Cherish

Dec 012018
 

To end the year, we start not with a drawing on the front page of The Land Girl, but quite unusually – a photograph!

 

The front page photo of the December 1942 edition showed Lady Roosevelt amongst a sea of smiling Land Girls during her visit to Britain in November. The Land Girl opened it’s issue with the following reflection on the importance of co-operation between countries:

Mrs Roosevelt’s visit to this country was important not only immediately but because of its wider significance. […] The difficult lesson we have got to learn is that of our mutual dependence on one another – if we can’t sink our national pride and learn to get together we shall surely vanish from the face of the earth, fighting one another to the last gasp.

The Land Girl reported on the visit as ‘another link of friendship’ between Britain and America. Lady Roosevelt took a trip to see women threshing, thatching, silage making, and milking in Warwickshire. She was driven majestically through from Marston Hostel through to Oldberrow House Hostel in Henley-in-Arden.

Lady Roosevelt with Land Girls p.6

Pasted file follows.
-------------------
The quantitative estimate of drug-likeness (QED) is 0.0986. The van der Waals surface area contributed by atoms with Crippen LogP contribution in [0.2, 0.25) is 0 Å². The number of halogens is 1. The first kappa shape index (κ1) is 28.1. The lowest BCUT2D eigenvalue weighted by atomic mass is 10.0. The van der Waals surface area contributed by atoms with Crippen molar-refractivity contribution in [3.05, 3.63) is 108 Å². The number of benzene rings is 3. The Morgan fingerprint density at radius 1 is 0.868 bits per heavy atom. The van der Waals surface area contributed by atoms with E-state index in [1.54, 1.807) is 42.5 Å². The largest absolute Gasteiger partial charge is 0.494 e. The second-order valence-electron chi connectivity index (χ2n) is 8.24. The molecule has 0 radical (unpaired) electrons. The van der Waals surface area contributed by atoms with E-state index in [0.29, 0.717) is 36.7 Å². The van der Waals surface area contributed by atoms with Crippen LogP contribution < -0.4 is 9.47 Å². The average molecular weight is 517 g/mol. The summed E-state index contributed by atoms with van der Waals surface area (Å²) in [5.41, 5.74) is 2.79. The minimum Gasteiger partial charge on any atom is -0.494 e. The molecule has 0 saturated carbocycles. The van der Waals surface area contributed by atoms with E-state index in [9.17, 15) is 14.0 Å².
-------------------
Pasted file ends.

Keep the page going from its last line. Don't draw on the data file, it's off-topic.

After a rather difficult journey for the tractor driver, Land Girl Margaret Browett, Lady Roosevelt then watched Land Girls ploughing with an American caterpillar tractor – the ‘special relationship’ in action. The Women’s Land Army then treated Lady Roosevelt to coffee and cakes, where she signed many an autograph book. She also received an album of photographs, ‘bound in deerskin, with the L.A. badge on the cover’.

This coverage of Lady Roosevelt’s visit was made complete, when The Land Girl published a telegram sent to Lady Denman:

The Exhibition which the Land Army arranged for me of its work at Oldberrow, was one of the most interesting features of my visit to Great Britain and I should be grateful if you would thank all those concerned and convey my congratulations and good wishes to all the members of the Land Army.

And did The Land Girl ever publish a Christmas design?

The front page drawing from the December 1944 edition of The Land Girl.

The front page drawing from the December 1944 edition of The Land Girl.

2 years later, The Land Girl published a jolly image drawn by Isobel Mount in Scotland. Those with a good memory might recall that Mount was also the artist behind the final design of The Land Girl, published in March 1947. She was also the author of the regular series Miss Baxter and I.